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title: 'Pittsburg dispatch. (Pittsburg [Pa.]) 1880-1923, October 21, 1889, Page 6, Image 6',
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ILL1 TO SIGN
President Nimick Makes a
Ties! Statement About
FTHE PEOMISES OF PLAYERS
l,Pitcher Jopes States That He Has
Ho Written Contract.
CASSATT RETIRES FROM THE TURF
fan Interesting Talk Abont the Trotting
Meeting at Lexington.
GENERAL SPORTIXG KEWS OF THE DAI
,' President Kimick slates that some local
Iplayers have faithfully promised to remain
with the Pittsburg club, and are as good as
signed. It is claimed that the local club
cannot hold Pitcher Jones. A. J. Cassatt,
kthe Pennsylvania horseman, has resolved to
'retire from the turl, and his runners will be
' sold at once.
To-day will be one of great interest to the
baseball enthusiasts of the country for all
the players are eligible to sign and resign
for next year. The interest will be unusu
, ally great because ef the many rumors re-
garding the intention of the Brotherhood.
' However, President Ximick. of the local club,
I during a conversation on the matter lasteven
t ing evinced little concern about the situation.
' "Of course we expect all of our players to
I sign without any trouble. Sunday has given
j -us his word that he will do so and that is just as
, good as his bond. He may sign to-morrow,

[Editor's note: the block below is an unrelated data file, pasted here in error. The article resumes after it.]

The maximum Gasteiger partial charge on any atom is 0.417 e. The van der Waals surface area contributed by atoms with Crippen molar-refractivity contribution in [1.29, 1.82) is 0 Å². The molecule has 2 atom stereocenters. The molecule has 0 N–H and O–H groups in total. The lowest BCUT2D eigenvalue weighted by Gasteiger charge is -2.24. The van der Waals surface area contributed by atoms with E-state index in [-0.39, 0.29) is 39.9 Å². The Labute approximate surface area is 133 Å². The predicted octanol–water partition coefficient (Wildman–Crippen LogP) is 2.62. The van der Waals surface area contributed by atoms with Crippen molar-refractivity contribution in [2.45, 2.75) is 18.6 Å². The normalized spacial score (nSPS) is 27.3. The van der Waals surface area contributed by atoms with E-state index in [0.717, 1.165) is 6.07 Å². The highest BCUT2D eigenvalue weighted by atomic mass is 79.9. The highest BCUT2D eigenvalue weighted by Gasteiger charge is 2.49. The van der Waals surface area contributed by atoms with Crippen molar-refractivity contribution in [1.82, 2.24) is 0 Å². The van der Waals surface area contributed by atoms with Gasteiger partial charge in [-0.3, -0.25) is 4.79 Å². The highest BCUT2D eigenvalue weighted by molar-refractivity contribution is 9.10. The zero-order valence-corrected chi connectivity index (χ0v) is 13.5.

(however, we'll have no trouble with him,
although he is not reserved by us. We took
his word as a. guarantee of his intentions and
j depend upon it he'll keep it. His nonestceal-
flng enabled us to reserve another player.
iManagerHanlon has also given us his word of
1 honor. But at any rate I think that Hanlon
would be a very foolish man to even think of
' jolninc any other club or any other organization
Itf money is what he is looking alter. As
jmanager, captain and player in our club he
will get more by far than he'll get elsewhere.
Eo that he is only looking after and protecting
his own interests when he promises us faitb-
jfulty to remain with the club."
KEADT TO SIGN.
Beside the players above mentioned, Jake
(Eeckley stated last evening that be is ready to
jsign to-day if his demands are granted. He
refused to state what they are, but he'll haTe a
'.conference with President Kimick and Secre
tary Scandrett this morning relative to the
question. It is understood that one of there
quests of the genial and famous first baseman
.will be to be allowed to go home this evening. Re
jls invited to participate in a most enjoyable trip
.out West, and a friend ot his stated last even
ing that Jake's hopes are extremely high con
cerning getting away. Probably no player de